The former head of Spanish bank Caja Madrid, who was convicted of graft along with ex-IMF chief Rodrigo Rato, was found dead Wednesday with a gunshot wound to the chest, police said.
The body of Miguel Blesa, 69, who has links to senior members of Spain's governing Popular Party, was found beside a car at a private estate in Villanueva del Rey in the southern province of Cordoba, a Guardia Civil police spokeswoman said.
Spanish media said his death appeared to be a suicide but police refused to confirm it, saying only that the authorities were investigating.
Spanish daily El Pais said Blesa was having breakfast with friends at the hunting estate and left the table to move his car, He was found dead shortly after, it added.
A court in February sentenced Blesa to six years in jail for misappropriating funds following a scandal over the widespread misuse of company credit cards during his tenure at Caja Madrid and later at another lender called Bankia. He was appealing the sentence at the time of his death.
Blesa was accused of setting up the so-called "black cards" scheme which allowed him and over 60 other executives of the two lenders to buy jewels, holidays and expensive clothes.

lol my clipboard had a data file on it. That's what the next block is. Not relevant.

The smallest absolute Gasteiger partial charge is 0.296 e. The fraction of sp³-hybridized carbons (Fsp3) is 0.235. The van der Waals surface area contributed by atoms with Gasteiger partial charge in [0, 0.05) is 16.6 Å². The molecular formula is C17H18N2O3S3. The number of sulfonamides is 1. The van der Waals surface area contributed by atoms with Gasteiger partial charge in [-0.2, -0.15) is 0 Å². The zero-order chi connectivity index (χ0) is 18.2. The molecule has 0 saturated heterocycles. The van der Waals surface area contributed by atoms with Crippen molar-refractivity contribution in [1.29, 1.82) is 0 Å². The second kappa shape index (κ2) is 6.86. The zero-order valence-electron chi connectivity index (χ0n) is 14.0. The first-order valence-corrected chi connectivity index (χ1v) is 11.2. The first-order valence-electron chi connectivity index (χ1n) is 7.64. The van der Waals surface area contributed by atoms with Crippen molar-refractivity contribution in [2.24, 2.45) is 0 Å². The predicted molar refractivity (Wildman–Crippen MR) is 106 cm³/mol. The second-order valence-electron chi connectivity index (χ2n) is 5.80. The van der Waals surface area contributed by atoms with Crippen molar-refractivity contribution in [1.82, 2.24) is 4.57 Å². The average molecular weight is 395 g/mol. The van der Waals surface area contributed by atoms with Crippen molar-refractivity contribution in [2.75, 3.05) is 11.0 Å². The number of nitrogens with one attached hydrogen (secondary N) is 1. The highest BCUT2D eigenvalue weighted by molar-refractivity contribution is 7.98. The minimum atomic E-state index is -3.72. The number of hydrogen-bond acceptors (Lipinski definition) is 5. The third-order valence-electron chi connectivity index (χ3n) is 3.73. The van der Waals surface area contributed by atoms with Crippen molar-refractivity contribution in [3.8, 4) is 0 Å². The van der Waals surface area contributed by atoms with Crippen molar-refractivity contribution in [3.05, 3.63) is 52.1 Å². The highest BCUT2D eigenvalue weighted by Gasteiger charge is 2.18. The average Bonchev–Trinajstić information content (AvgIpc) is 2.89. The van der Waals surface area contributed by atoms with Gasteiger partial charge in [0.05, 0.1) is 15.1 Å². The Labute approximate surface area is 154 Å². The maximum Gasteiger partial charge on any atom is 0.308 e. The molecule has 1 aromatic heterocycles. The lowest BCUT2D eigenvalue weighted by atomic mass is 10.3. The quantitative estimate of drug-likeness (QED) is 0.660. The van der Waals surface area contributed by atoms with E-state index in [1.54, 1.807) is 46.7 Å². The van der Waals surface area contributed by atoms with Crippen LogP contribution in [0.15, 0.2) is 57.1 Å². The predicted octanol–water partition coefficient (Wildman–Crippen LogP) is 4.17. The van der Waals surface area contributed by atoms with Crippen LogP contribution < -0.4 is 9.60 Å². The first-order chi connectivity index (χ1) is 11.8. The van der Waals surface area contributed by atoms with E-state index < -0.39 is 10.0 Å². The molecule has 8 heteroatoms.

He was found guilty of having misappropriated 435,00 euros ($502,000).
Among those who were also convicted over the affair was Rato, who chaired Bankia for two years until just before it was bailed out in 2012. Rato was sentenced to four and a half years in jail.
Blesa, who is close to former prime minister Jose Maria Aznar, headed Caja Madrid between 1996 and 2009.
The lender was merged with six other savings banks in 2011 to form Bankia as part of a major overhaul of Spain's troubled financial sector.
Bankia was forced to be nationalized the following year, prompting Spain to turn to its eurozone partners for tens of millions of euros of emergency aid to rescue the financial sector.
Blesa in 2013 became the first prominent banker to go behind bars since the start of Spain's financial crisis.
He was jailed as part of a probe into Caja Madrid's purchase in 2008 at an inflated price of the City National Bank of Florida, but was released a few days alter after that case was dropped.
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